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Patient perceptions of osteomyelitis, septic arthritis and prosthetic joint infection: the psychological influence of methicillin-resistant Staphylococcus aureus

Authors

  • A. D. Donaldson,

    1. 1 Liverpool Health Service, 2Centre for Research, Evidence Management and Surveillance, Sydney South West Area Health Service, 3School of Public Health and Community Medicine, University of New South Wales and 4Department of Microbiology and Infectious Diseases, South Western Area Pathology Service, Sydney, New South Wales, Australia
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  • 1 B. B. Jalaludin,

    1. 1 Liverpool Health Service, 2Centre for Research, Evidence Management and Surveillance, Sydney South West Area Health Service, 3School of Public Health and Community Medicine, University of New South Wales and 4Department of Microbiology and Infectious Diseases, South Western Area Pathology Service, Sydney, New South Wales, Australia
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  • and 2,3 R. C. Chan 4

    Corresponding author
    1. 1 Liverpool Health Service, 2Centre for Research, Evidence Management and Surveillance, Sydney South West Area Health Service, 3School of Public Health and Community Medicine, University of New South Wales and 4Department of Microbiology and Infectious Diseases, South Western Area Pathology Service, Sydney, New South Wales, Australia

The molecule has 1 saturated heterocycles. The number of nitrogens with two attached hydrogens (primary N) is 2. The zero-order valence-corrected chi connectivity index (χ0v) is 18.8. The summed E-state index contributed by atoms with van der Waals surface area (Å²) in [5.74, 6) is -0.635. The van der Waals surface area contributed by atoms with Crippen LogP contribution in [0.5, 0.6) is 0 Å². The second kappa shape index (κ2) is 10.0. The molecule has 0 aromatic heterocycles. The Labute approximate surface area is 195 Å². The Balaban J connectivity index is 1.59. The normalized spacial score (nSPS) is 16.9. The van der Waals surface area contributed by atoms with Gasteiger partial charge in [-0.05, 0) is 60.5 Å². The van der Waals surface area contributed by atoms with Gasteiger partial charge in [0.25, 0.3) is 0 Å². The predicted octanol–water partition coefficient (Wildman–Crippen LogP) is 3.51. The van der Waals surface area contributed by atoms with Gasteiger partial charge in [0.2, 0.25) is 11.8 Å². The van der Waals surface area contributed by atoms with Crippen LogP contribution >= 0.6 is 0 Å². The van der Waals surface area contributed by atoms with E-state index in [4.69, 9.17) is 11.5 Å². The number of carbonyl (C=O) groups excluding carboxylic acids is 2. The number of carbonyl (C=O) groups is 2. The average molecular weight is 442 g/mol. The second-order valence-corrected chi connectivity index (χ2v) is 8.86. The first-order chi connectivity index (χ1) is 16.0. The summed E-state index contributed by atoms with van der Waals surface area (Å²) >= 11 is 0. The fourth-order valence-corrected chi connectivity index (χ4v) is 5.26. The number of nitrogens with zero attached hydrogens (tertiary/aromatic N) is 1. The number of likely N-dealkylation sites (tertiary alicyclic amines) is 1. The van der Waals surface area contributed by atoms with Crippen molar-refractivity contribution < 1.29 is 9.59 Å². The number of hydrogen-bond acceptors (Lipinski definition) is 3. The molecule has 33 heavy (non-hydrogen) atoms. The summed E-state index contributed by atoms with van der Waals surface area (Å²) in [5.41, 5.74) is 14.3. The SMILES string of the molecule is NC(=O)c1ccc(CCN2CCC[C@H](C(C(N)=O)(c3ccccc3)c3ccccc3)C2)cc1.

• Raymond Chan, Department of Microbiology, Building 65, Royal Prince Alfred Hospital, Missenden Road, Camperdown, NSW, Australia.
      Email: raymond.chan@email.cs.nsw.gov.au

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  • Funding: None

    Potential conflicts of interest: None

Abstract

Introduction: Patients form their own representations of their illness, which can be important determinants of their coping and influence outcome. Our aims were to (i) assess patient perceptions of osteomyelitis, septic arthritis and prosthetic joint infection, (ii) compare perceptions of methicillin-resistant Staphylococcus aureus(MRSA) with non-MRSA infection and (iii) investigate the emotional aspects of these infections.

Methods: A questionnaire was developed from the ‘Illness Perception Questionnaire’ of Weinman et al.with additional questions assessing emotional response. This was offered to all patients with osteomyelitis, septic arthritis and prosthetic joint infection attending the Liverpool Hospital Infectious Diseases Outpatient Clinic during a 3-month period.

Results: There were 91 respondents − 25 with MRSA infection, 14 with MRSA colonization and 52 without MRSA. Seventy-nine per cent of all respondents felt that their infection was very serious and 76% felt their infection had had major consequences on their life. On multivariate analysis MRSA was associated with a greater emotional effect; the consequences and emotional effects of infection were greater in younger people and prosthetic joint infection was associated with less sense of control or cure.

Conclusion: Osteomyelitis, septic arthritis and prosthetic joint infection have a significant effect on an individual. Ongoing support and education are important, particularly for the young, those with prosthetic joint infection and patients with MRSA.

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